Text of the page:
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Curr Biol. 2017 Sep 11;27(17):2569-2578.e4. doi: 10.1016/j.cub.2017.07.013. Epub 2017 Aug 17.

BORC Regulates the Axonal Transport of Synaptic Vesicle Precursors by Activating ARL-8.

Author information

1
Frontier Research Institute for Interdisciplinary Sciences and Graduate School of Life Sciences, Tohoku University, Aramaki Aza Aoba 6-3, Aoba-ku, Sendai, Miyagi 980-8578, Japan. Electronic address: shinsuke.niwa.c8@tohoku.ac.jp.
2
Howard Hughes Medical Institute, Department of Biology, Stanford University, 385 Serra Mall, Stanford, CA 94305, USA.
3
Department of Molecular and Cellular Physiology, Stanford University School of Medicine, 279 Campus Drive, Stanford, CA 94305, USA.
4
National Laboratory of Biomacromolecules, Institute of Biophysics, Chinese Academy of Sciences, 15 Datun Road, Chaoyang District, Beijing 100101, China.
5
Department of Molecular and Cellular Physiology, Stanford University School of Medicine, 279 Campus Drive, Stanford, CA 94305, USA. Electronic address: nachury@stanford.edu.
6
Howard Hughes Medical Institute, Department of Biology, Stanford University, 385 Serra Mall, Stanford, CA 94305, USA; National Laboratory of Biomacromolecules, Institute of Biophysics, Chinese Academy of Sciences, 15 Datun Road, Chaoyang District, Beijing 100101, China. Electronic address: kangshen@stanford.edu.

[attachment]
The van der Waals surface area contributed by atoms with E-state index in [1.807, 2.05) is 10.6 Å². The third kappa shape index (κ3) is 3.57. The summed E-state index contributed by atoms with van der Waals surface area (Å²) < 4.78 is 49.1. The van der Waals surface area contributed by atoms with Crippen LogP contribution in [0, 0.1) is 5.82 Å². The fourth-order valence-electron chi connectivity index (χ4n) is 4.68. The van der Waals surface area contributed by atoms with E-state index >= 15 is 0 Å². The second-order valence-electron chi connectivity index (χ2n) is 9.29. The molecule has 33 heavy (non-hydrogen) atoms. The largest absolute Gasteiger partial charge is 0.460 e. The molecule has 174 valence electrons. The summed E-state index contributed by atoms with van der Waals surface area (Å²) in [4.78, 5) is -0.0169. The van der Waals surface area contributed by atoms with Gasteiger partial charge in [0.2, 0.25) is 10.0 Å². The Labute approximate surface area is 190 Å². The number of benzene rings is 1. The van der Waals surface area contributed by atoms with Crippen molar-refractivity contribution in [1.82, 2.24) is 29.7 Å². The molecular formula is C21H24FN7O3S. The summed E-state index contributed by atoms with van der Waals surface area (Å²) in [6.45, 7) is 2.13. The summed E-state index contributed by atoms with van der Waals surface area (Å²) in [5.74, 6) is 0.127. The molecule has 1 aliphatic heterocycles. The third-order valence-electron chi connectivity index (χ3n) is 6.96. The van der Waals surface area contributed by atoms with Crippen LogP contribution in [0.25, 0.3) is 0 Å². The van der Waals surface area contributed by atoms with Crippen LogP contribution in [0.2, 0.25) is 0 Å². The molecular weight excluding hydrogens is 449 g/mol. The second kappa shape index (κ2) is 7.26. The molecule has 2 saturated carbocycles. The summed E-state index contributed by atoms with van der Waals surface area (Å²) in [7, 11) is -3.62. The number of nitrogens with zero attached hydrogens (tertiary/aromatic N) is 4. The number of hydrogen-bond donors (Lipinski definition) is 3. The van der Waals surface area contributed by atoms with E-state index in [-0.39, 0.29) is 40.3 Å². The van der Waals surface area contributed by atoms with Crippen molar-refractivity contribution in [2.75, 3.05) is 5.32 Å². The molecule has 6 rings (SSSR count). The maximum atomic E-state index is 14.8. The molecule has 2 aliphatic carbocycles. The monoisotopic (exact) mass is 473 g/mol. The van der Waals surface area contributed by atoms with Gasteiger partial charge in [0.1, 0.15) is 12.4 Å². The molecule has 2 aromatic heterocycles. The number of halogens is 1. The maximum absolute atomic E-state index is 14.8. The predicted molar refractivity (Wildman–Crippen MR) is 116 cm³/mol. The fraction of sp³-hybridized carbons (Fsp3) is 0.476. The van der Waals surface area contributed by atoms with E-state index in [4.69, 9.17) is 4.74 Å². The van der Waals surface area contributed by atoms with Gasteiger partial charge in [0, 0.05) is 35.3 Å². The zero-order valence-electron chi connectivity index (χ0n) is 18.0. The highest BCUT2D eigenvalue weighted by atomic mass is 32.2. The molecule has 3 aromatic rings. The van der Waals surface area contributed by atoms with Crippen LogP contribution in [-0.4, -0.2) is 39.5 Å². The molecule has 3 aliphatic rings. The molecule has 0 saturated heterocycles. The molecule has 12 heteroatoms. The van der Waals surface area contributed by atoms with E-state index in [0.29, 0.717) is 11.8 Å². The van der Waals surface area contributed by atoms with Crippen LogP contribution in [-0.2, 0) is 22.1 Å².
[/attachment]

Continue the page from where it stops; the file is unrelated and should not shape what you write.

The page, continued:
Abstract

Axonal transport of synaptic vesicle precursors (SVPs) is essential for synapse development and function. The conserved ARF-like small GTPase ARL-8 is localized to SVPs and directly activates UNC-104/KIF1A, the axonal-transport kinesin for SVPs in C. elegans. It is not clear how ARL-8 is activated in this process. Here we show that part of the BLOC-1-related complex (BORC), previously shown to regulate lysosomal transport, is required to recruit and activate ARL-8 on SVPs. We found mutations in six BORC subunits-blos-1/BLOS1, blos-2/BLOS2, snpn-1/Snapin, sam-4/Myrlysin, blos-7/Lyspersin, and blos-9/MEF2BNB-cause defects in axonal transport of SVPs, leading to ectopic accumulation of synaptic vesicles in the proximal axon. This phenotype is suppressed by constitutively active arl-8 or unc-104 mutants. Furthermore, SAM-4/Myrlysin, a subunit of BORC, promotes the GDP-to-GTP exchange of ARL-8 in vitro and recruits ARL-8 onto SVPs in vivo. Thus, BORC regulates the axonal transport of synaptic materials and synapse formation by controlling the nucleotide state of ARL-8. Interestingly, the other two subunits of BORC essential for lysosomal transport, kxd-1/KXD1 and blos-8/Diaskedin, are not required for the SVP transport, suggesting distinct subunit requirements for lysosomal and SVP trafficking.

KEYWORDS:

ARL-8; BORC; KIF1A; UNC-104; axonal transport; synapse; synaptic vesicles

PMID:
28823680
PMCID:
PMC5693321
DOI:
10.1016/j.cub.2017.07.013
[Indexed for MEDLINE]
Free PMC Article

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